This is part three of our three-part series on Charles Schwab (NYSE: SCH). Here are Part 1 and Part 2 for your perusal if you're just joining us (and if so, welcome!). Last week I left you with a promise to assess Schwab from a qualitative Rule Maker perspective. So without further ado...
Dominant brand is really our attempt as Rule Maker managers to capture sustainable competitive advantage (SCA). Often a strong brand is the result of SCAs. Brand is intangible, delicate, and can take decades to refine, which is precisely why we love a well-manicured brand. Charles Schwab's brand is as good as it gets.
Even stock-market-oblivious folks who think a ticker is just another name for a pacemaker recognize the name Charles Schwab. Chuck has transformed his namesake company into the de-facto online broker for the next century. With 415 domestic offices plastered throughout urban and suburban markets around the country ready to serve its 7.5 million account holders, Schwab is everywhere. But more importantly, it was there when we (individual investors) needed a bridge to the corner of Wall and Broad.
Several years ago, when narrow-minded CEOs like David Komansky at Merrill Lynch (NYSE: MER) were scoffing at "discount" operations, Schwab was opening up the investment book to millions of everyday Americans. Service at a reasonable price is what built its reputation and today Schwab has nearly a trillion (that's 12 zeros!) dollars in assets under management.
Go ahead, ask Grammy if she's heard of Charles Schwab. I dare ya. (Report your results in this one-question poll.)
I have your money, your investable money that is, and each time you want some, I charge you. The fees are relatively inconsequential to you, but when I aggregate them from my millions of customers, they begin to add up. Oh yeah, if you want your money someplace else, like with another broker, I will make it excruciatingly difficult, drag my feet, and as a last resort offer to lower my fees (for a limited time) if you stay. I am a broker. Wanna be me?
How often do people change banks or brokerage accounts? Don't know, but I am willing to bet it is not very often. Transfers are certainly not taken very lightly. I needn't worry about Schwab's 7.5 million customers bolting overnight. Suppose they did want to leave: Who are these hypothetically displeased customers going to run to? Schwab is consistently rated as one of the top online brokers by Gomez and held up well in J.D. Power's 2000 Semiannual Online Trading Investor Satisfaction Study. In fact, over the past 12 months, while the Naz was in its death-spiral, Schwab added more than 1.4 million new accounts worth more than $170 billion. Not bad for a third-rate online broker.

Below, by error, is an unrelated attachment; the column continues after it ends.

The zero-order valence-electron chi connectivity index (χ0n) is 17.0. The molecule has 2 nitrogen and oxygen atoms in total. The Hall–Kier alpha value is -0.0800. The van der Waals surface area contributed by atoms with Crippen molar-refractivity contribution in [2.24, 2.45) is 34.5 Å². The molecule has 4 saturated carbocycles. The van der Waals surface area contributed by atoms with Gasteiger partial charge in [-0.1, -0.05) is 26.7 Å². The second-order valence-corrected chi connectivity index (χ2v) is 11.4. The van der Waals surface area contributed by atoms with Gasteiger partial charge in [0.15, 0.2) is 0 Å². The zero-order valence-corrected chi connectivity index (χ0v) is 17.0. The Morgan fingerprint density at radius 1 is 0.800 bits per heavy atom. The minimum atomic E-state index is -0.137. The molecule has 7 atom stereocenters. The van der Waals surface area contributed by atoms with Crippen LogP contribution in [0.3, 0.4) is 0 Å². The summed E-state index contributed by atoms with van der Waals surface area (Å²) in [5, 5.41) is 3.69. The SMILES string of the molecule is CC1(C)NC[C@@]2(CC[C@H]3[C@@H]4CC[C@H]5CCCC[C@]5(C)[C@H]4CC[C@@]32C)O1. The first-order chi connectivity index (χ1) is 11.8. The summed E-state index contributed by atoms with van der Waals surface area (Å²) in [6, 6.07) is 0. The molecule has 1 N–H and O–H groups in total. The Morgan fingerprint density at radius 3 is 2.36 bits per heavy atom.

Anyone think online trading is still a fad? Anyone besides Mr. Komansky that is? Obviously I'm preaching to the choir here, but online trading is the way of doing business in this market. As younger investors mature and older investors educate themselves, online trading will be thought of the same way as ATMs. How did we ever live without them?
Unprecedented trading volume at both the Nasdaq and NYSE is making equity trading America's second-favorite pastime. Noteworthy is that the Nasdaq reported 9 days with more than 1.0 billion shares trading hands in 1998 and 136 days in 1999. By 2000, the Nasdaq was quoting the number of days with 2.0 billion shares traded and it was 47. Even as the market indices ebb and flow, volume continues to be the one staple. Below are the average daily volumes (in millions) for the Nasdaq and NYSE over the last four years.
2000 1999 1998 1997 Nasdaq 1,750 1,080 802 648 NYSE 1,042 809 674 527
According to latest monthly report from Schwab, it handles around 10% of all daily trades. And just in case you thought Schwab was a one-trick pony with equities, a recent Reuters article reported that Schwab is performing 30% of all its corporate bond trades via the Internet. Twenty-five percent of Treasury and 10% of municipal bond transactions are now made online. Schwab also participates in corporate note programs with blue-chip companies like General Motors (NYSE: GM), United Parcel Service (NYSE: UPS), and Bank of America (NYSE: BAC) that allow smaller denominations (e.g., $5,000) of bond issuances to be purchased by retail investors. The issuers are happy to pick up the fees because retail investors usually hold the bonds until maturity. Schwab hopes to accomplish in the new issue and secondary bond market what it has in the equities market.